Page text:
Stung by Rays in 13, A’s waste another Cahill gem
For the third time in four starts, Trevor Cahill was absolutely overwhelming at home, only to watch his offense run quiet.
The Athletics (28-26) are now 2-2 at the Oakland Coliseum in his starts, after falling to the Rays (26-25), 1-0, in 13 innings Sunday. And Cahill’s record stands pat at 1-0 in those games, after he was saddled with his second scoreless no decision in four outings.
Tampa Bay starter Chris Archer is to be commended for this no decision. He was masterful in his own right, holding Oakland to four hits in six scoreless frames to claim his own “ND.” It wasn’t until the Rays pieced together a two-out rally against Chris Hatcher (L, 3-2, 4.58 ERA) in the thirteenth that the game saw its first, only and deciding run to earn Ryne Stanek (W, 1-0, 3.24 ERA) the first win of his career.
Manager Bob Melvin said, after being on the winning end of a pair of similar low-scoring games over the weekend, being on the losing end was a heart-breaker:
“It’s tough to be on that side, using that many guys, and still not getting it done. Our guys pitched well, we just didn’t swing the bats all that well.”
Melvin followed his starter with his top three reliever in the customary tied-at-home reversed order. After Blake Treinen, Lou Trivino and Yusmeiro Petit worked a scoreless ninth, tenth and eleventh, in order, Hatcher threw a zero on the twelfth. He was one out from a scoreless thirteenth when Johnny Field, Jesús Sucre and Mallex Smith tallied successive singles to plate the game’s lone run.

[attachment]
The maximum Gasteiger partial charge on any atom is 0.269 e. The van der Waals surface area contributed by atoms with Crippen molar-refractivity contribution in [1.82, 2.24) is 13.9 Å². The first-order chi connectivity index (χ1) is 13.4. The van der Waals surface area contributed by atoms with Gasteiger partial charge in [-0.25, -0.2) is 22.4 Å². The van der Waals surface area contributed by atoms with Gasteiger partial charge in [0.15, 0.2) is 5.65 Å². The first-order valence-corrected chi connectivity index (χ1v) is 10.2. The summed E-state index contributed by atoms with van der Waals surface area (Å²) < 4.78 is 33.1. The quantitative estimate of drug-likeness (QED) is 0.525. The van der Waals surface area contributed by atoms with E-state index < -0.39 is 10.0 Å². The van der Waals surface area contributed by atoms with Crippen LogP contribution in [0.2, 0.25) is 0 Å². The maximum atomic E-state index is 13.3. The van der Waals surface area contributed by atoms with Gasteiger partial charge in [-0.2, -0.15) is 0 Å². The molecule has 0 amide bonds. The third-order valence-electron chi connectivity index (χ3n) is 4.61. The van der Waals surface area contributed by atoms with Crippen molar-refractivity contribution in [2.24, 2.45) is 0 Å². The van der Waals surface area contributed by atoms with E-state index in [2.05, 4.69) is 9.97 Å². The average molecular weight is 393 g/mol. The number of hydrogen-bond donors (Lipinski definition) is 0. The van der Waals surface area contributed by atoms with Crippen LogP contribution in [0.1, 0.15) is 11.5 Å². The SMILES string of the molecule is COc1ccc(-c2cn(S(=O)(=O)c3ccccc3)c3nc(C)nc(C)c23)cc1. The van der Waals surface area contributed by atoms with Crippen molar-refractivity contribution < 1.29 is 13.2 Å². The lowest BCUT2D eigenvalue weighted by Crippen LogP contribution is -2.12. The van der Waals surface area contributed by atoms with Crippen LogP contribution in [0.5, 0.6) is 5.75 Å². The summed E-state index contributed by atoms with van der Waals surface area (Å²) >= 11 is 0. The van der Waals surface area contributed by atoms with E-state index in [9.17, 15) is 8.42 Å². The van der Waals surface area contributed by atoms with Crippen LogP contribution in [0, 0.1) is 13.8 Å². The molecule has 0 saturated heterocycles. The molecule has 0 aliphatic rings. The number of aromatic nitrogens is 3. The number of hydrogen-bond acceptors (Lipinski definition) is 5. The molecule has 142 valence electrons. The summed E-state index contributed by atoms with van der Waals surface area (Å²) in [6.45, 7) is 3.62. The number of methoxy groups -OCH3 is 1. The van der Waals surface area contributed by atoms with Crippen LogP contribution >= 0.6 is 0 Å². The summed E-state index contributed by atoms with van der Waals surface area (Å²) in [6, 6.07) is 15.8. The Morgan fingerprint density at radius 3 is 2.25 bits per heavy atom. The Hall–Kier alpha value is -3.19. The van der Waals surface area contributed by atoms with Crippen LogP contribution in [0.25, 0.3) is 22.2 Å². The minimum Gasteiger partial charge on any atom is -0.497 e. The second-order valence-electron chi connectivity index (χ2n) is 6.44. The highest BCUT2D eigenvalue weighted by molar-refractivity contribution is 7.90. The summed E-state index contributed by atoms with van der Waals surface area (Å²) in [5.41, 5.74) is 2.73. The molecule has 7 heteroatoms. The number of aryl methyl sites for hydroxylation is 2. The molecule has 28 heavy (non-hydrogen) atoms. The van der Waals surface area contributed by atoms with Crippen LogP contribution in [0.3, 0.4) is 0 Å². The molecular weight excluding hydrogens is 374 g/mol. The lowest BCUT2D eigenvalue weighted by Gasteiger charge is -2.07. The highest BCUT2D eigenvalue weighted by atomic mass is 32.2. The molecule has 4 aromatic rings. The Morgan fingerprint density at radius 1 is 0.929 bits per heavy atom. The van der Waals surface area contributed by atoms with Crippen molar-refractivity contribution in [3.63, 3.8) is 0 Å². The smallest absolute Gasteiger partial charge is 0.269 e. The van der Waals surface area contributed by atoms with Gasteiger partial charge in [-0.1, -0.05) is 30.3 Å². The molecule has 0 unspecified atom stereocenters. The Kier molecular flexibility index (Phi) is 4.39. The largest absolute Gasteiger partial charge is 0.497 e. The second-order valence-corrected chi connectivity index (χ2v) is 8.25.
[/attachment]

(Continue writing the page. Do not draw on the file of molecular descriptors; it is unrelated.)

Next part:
Cahill (ND, 1-2, 2.25 ERA) entered Monday’s game having allowed just two runs in 20 innings, spanning three starts, this season at the Oakland Coliseum, and had recorded 23 of his 35 strikeouts at home. He continued that run of dominance, surrendering four hits without a single walk while striking out six in eight scoreless — lowering his home ERA from 0.90 to 0.64, the best among any big league starter with more than one home start.
The 30-year-old starter, who spent his first three big league seasons (2009-11) with the A’s before taking a tour of the league, said his home success is as simple as being comfortable on the Oakland bump:
“You’re just comfortable with the mound and everything from the rubber, the rosin bag. It’s kinda what you’re used to so it makes it a little easier.”
He got a little help from some poor Tampa Bay base running. Two of the four hits he allowed came back-to-back in the third inning, the first a two-out single by catcher Sucre, then lead-off man Mallex Smith followed with a booming fly ball to left.
Chad Pinder, appearing in left field for the 21st time as a major leaguer, came forward with his first step before backpedaling and eventually turning around to watch the Smith drive bang off the wall. Sucre, with two outs, was unable to come around for the game’s first run, and Cahill struck out C.J. Cron to leave him at third.
The same thing happened in the sixth. Cron extended things with a two-out single and former-Athletic Joey Wendle roped a double down the right-field line. Cron, like Sucre, was unable to so much as challenge the A’s to make a play at home, coasting into third. Matt Duffy rolled an innocent grounder to Marcus Semien stranding a pair of Rays in scoring position for the second time.